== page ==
The division of Jerusalem could be inevitable under a future Israeli-Palestinian peace accord, Ehud Olmert said.
The Israeli prime minister hinted in an interview published Tuesday that while the Jewish state considers all of Jerusalem its eternal capital, it may have to defer to international demands that eastern parts of the city be ceded to a future Palestine.
The world “that really supports Israel, when it speaks of the future, it speaks of Israel in terms of the ’67 borders. It speaks of the division of Jerusalem,” Olmert told the Jerusalem Post.
But Olmert appeared to be referring to his government’s proposal to give up Arab neighborhoods of Jerusalem rather than the more contested Old City. Maale Adumim, a major West Bank settlement just east of Jerusalem, would remain part of Israel, he said.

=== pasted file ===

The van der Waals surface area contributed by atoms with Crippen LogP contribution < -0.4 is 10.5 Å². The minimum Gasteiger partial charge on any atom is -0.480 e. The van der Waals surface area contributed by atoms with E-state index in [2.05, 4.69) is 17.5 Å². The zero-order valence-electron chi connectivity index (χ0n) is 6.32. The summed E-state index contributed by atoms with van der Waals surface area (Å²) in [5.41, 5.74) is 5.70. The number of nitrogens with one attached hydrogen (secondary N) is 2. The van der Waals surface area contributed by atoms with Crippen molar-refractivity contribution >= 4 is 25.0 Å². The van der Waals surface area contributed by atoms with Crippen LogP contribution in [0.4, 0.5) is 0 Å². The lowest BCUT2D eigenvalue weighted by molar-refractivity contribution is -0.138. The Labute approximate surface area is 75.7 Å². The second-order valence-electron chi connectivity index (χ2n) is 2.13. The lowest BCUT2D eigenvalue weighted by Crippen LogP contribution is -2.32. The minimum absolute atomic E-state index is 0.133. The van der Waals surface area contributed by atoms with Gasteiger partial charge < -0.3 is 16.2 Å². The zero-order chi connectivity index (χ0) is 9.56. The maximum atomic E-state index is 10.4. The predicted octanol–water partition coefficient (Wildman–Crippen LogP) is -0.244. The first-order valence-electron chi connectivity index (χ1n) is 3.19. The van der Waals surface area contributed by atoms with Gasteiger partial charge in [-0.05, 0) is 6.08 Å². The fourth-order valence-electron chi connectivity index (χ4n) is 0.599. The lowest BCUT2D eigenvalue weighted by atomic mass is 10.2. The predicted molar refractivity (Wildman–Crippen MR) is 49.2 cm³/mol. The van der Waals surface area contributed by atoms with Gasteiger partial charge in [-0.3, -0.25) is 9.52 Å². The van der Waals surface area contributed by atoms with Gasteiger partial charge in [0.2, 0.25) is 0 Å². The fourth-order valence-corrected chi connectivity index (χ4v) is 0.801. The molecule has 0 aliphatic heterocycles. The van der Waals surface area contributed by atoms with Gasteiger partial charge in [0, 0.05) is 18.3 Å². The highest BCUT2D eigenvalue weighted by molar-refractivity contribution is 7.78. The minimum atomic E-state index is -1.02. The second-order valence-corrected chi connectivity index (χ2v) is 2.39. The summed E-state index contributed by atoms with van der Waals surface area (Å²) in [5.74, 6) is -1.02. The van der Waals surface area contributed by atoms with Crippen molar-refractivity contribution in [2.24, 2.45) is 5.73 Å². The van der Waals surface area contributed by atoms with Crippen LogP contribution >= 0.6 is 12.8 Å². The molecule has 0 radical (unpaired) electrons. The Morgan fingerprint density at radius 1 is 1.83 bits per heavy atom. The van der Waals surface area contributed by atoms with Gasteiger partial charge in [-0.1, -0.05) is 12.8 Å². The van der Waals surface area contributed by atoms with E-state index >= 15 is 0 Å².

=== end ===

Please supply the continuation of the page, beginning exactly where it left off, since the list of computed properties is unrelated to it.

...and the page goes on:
Speaking a week before a visit by President Bush, Olmert said he was still hopeful a peace accord could be secured this year with Palestinian Authority President Mahmoud Abbas.
Part of his optimism derives from the array of Western leaders who have proven themselves sympathetic to Israel and sincere on the need for a feasible accommodation with the Palestinians, Olmert added.
“It’s a coincidence that is almost ‘the hand of God,'” he said, “that Bush is president of the United States, that Nicolas Sarkozy is the president of France, that Angela Merkel is the chancellor of Germany, that Gordon Brown is the prime minister of England and that the special envoy to the Middle East is Tony
“What possible combination could be more comfortable for the State of Israel?”